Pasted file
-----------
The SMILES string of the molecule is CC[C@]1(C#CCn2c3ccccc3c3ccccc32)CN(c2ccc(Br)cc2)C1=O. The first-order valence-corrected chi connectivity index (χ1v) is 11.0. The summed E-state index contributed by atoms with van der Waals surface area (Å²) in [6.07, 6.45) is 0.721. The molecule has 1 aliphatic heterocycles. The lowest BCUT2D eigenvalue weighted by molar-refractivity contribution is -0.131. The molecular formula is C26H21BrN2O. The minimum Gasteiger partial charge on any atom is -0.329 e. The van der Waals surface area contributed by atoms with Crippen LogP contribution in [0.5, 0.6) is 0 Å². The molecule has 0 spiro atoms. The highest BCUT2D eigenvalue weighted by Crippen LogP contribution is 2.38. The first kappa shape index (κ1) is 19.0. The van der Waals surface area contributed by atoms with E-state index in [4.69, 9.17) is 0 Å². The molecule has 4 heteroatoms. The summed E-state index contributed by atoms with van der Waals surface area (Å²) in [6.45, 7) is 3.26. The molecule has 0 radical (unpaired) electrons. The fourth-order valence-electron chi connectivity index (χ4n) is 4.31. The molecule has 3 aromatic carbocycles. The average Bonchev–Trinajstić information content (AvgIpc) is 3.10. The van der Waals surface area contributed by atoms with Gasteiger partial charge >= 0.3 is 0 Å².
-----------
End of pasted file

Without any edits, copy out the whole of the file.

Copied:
The SMILES string of the molecule is CC[C@]1(C#CCn2c3ccccc3c3ccccc32)CN(c2ccc(Br)cc2)C1=O. The first-order valence-corrected chi connectivity index (χ1v) is 11.0. The summed E-state index contributed by atoms with van der Waals surface area (Å²) in [6.07, 6.45) is 0.721. The molecule has 1 aliphatic heterocycles. The lowest BCUT2D eigenvalue weighted by molar-refractivity contribution is -0.131. The molecular formula is C26H21BrN2O. The minimum Gasteiger partial charge on any atom is -0.329 e. The van der Waals surface area contributed by atoms with Crippen LogP contribution in [0.5, 0.6) is 0 Å². The molecule has 0 spiro atoms. The highest BCUT2D eigenvalue weighted by Crippen LogP contribution is 2.38. The first kappa shape index (κ1) is 19.0. The van der Waals surface area contributed by atoms with E-state index in [4.69, 9.17) is 0 Å². The molecule has 4 heteroatoms. The summed E-state index contributed by atoms with van der Waals surface area (Å²) in [6.45, 7) is 3.26. The molecule has 0 radical (unpaired) electrons. The fourth-order valence-electron chi connectivity index (χ4n) is 4.31. The molecule has 3 aromatic carbocycles. The average Bonchev–Trinajstić information content (AvgIpc) is 3.10. The van der Waals surface area contributed by atoms with Gasteiger partial charge >= 0.3 is 0 Å².